sion of Mifcso.jri into the Union, as a Slave State.
Into this. strtj'rgle the slave power entered with a
fierceness fhniilid not seem to characterize it in
former tiiHRsVi .' But it did not forget it never
does to ;e1;,ei out the lion's skin with the fox's tail.
That strfrl in which, too, treachery in the
Nortbdid.itpnrt but too well, issued in the com
plete. wi-SW-phi-.fitFjhe enemies of the Constitution,
ttjfflwdfi'vftlqwisheil, betrayed, retired discour-
Llt f (!W JfttSfieM.':, From that time till the pres-
Btn, tbo.-goySiMiihfiOt has been swayed by men who
.s.buWf in tfe'jVrislavement of their fellow men, how
T(el-tijf-se.jthe truths of the Declaration
'$ifa$$njfftoefty.men whose lives are but the
.eijHdii barbarian contempt with
frli'eVfe:rryIaf'trf of humnnity, and which every
ffeiAefu&iftnd equitable govennnent may be
sVvitef tinttihtfbfited on in the factSlif Cfod and
iirf-j-l'fitti'r-pd'ery too, has beeiv exercised in
.tJVo'inkWe .jnsolefitsbirit of overseershiiVtbat' marks
cratie. members of Congress from the free States!
llow basely servile has it been, with some few no
ble exceptions. How unscrupulously huve they
surrendered the rights of the North in compliance
with Southern dictation. They have gone, almost
in a body, against thesacrcd right of petition and
when the infamous Atherton distanced all com
petitors in the race of servility, he was rewarded
by a democratic Legislature with a seat in the Uni
ted States' Senate. - We might relate a hundred
kindred facts in proof of our proposition that the
democratic party, as such, is a mere tool in the
hands of the Slave Power, and is utterly unworthy
the confidence of freemen. Let no abolitionist be
deceived into its support by the name it hears.
The slave has nothing to hope for at its hands.
It is the antagonist ol democratic liberty, and there
fore should every true democrat abandon it, as a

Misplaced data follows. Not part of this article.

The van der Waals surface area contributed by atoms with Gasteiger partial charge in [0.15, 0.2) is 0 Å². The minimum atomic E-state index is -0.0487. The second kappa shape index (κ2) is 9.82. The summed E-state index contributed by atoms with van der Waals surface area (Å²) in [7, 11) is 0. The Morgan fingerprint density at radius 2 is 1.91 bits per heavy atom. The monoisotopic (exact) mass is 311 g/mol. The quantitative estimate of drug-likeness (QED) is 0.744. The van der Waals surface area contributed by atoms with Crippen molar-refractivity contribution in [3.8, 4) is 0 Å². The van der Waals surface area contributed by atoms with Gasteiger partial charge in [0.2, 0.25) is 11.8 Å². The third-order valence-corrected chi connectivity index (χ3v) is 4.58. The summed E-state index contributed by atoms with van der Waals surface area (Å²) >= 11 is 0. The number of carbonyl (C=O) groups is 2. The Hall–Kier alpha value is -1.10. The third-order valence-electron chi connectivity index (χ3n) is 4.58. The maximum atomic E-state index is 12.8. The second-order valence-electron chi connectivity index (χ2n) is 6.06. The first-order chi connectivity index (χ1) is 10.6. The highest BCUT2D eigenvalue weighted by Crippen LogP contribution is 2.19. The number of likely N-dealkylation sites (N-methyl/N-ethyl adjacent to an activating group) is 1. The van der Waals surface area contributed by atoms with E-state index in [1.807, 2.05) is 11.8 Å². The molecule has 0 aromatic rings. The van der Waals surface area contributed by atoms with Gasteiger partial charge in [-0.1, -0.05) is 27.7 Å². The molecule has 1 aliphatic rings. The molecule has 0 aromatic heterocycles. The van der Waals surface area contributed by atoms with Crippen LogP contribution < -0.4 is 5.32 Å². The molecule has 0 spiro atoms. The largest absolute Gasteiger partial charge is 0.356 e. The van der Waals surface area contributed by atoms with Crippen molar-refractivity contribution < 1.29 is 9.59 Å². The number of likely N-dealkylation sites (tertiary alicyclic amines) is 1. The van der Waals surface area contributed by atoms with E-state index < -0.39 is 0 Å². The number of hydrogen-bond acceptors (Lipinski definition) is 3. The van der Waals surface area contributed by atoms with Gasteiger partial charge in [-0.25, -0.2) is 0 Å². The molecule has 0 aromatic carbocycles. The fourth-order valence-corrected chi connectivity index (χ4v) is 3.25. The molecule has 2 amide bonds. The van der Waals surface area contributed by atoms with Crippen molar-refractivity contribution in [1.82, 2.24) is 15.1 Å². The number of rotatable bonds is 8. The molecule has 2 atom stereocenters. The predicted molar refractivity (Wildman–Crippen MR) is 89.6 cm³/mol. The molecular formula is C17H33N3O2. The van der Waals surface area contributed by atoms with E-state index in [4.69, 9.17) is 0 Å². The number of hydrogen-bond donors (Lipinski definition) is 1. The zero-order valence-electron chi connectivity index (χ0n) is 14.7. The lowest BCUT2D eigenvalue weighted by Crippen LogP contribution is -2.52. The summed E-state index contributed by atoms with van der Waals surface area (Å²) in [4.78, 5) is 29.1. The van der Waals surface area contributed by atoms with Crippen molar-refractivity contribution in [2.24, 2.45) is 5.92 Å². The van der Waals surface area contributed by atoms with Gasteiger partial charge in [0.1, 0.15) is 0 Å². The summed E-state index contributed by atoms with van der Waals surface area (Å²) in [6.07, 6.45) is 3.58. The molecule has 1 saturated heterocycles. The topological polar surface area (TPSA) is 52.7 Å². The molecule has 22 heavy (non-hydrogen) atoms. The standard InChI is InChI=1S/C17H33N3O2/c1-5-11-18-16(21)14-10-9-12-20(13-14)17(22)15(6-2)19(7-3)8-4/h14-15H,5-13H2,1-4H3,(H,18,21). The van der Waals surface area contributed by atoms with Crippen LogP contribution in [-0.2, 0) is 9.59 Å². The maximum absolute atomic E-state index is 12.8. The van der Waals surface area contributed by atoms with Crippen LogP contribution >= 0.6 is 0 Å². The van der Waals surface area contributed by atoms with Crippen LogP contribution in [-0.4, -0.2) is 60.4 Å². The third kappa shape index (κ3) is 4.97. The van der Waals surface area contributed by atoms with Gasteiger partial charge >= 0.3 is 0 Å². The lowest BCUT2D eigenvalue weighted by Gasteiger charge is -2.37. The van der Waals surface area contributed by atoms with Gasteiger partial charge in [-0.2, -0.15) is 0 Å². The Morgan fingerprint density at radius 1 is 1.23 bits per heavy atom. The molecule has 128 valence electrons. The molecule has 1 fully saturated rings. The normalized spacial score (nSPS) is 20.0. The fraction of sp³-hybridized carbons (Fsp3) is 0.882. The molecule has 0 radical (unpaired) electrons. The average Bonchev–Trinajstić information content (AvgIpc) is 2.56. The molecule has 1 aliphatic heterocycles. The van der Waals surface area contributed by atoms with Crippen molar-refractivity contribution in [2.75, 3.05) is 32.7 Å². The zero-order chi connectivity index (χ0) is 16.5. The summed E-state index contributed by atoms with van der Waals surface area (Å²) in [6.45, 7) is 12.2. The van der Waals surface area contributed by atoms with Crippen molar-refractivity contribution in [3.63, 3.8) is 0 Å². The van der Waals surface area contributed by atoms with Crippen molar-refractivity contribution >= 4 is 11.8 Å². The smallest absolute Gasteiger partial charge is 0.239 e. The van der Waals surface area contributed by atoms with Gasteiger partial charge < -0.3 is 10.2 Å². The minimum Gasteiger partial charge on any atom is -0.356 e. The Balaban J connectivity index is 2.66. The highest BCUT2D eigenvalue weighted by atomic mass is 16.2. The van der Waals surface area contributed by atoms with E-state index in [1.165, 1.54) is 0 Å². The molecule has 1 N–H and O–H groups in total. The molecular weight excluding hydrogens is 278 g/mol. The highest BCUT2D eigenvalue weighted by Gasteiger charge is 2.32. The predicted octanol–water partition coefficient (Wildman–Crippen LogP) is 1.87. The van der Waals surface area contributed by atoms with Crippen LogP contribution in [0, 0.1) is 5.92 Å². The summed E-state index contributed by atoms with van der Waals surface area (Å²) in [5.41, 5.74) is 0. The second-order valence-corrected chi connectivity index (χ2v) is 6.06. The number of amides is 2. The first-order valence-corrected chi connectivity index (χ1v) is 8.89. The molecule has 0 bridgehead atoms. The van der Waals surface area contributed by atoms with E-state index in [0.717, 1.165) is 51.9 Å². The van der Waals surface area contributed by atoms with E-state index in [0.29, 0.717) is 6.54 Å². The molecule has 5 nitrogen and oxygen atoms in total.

testimony for democracy.
And as regards Vim Huron and Clay, the only dif
ference between them in respect to slavery, is,
that one is a Southern man with Southern princi
ples, and the other a "Northern man with South
ern principles." Both are prepared to do the bid
ding of the Slave Power Clay, because he is a
part of that Power; Van Buren, becau.se this is tho
price which he must pay for Southern patronage.
Neither is entitled to the suffrages of men who,
loving freedom for themselves, demand it for all
men, in the name of God and humanitv. There
are many democrats who call themselves aboli
tionistsand we entreat them, by their regard for
consistency, by the love which they bear the slave,
by their desire to preserve unimpaired their moral
influence, by their hope that our country wiil be
saved from the vengeance that smote guilty Egypt,
and by their confidence in God, to break off from a
party that has proved itself so false to human
mrlits and, takniL' Libertii for their watchword.
unite with those who, in accordance with our Dec.
nation of Independence, and the saint of our
Constitution, would rescue the Government from
the usurpations of the Slave Power, and make it
the protector, instead of the destroyer, of Human
D-.U.. 'I. 7.' '
inputs. wt. freeman.
him,- fit '-! ii.- ,wtnl -j-nlrtLnlflriiriA nvpr thn rnnriA cfrirofiiin-j nt
thing of himself? No olio: eise why Ut'tiRKpjViat ity pirf .H vn ri&R-" T Ji free States send
men oi an couim icy rejoice, wiien uiey viiear -'iimi..
the oppressed of any land hve achieved their' lib-
erty, at whatever cost to tlwir tyrants: - ryA
On this ground, were there no other, I should'
say, we cannot receive Texas as a Slave-Territory.
We can have no right to continue chains,
which we have no right to forge or impose.
But there are, other grounds: the Constitution
of the United Scutes does not permit liio organiza
tion or Hie 'continuance af oiaver! on domain
brought wiibv" its
e ':u; is!i:tiw;,. jvaic
of the specified pen era iiit,';orine vhe establish
ment neiies'-a: v or proper fir carry ing into execu
tion any oftiie.se powers.
Again: Two of the objects of the Government
set forlh in the pre ambit! of the Constitution arc
to establish justice and secure the blessingi of liber
ty, in tho land. With justice and liberty, slavery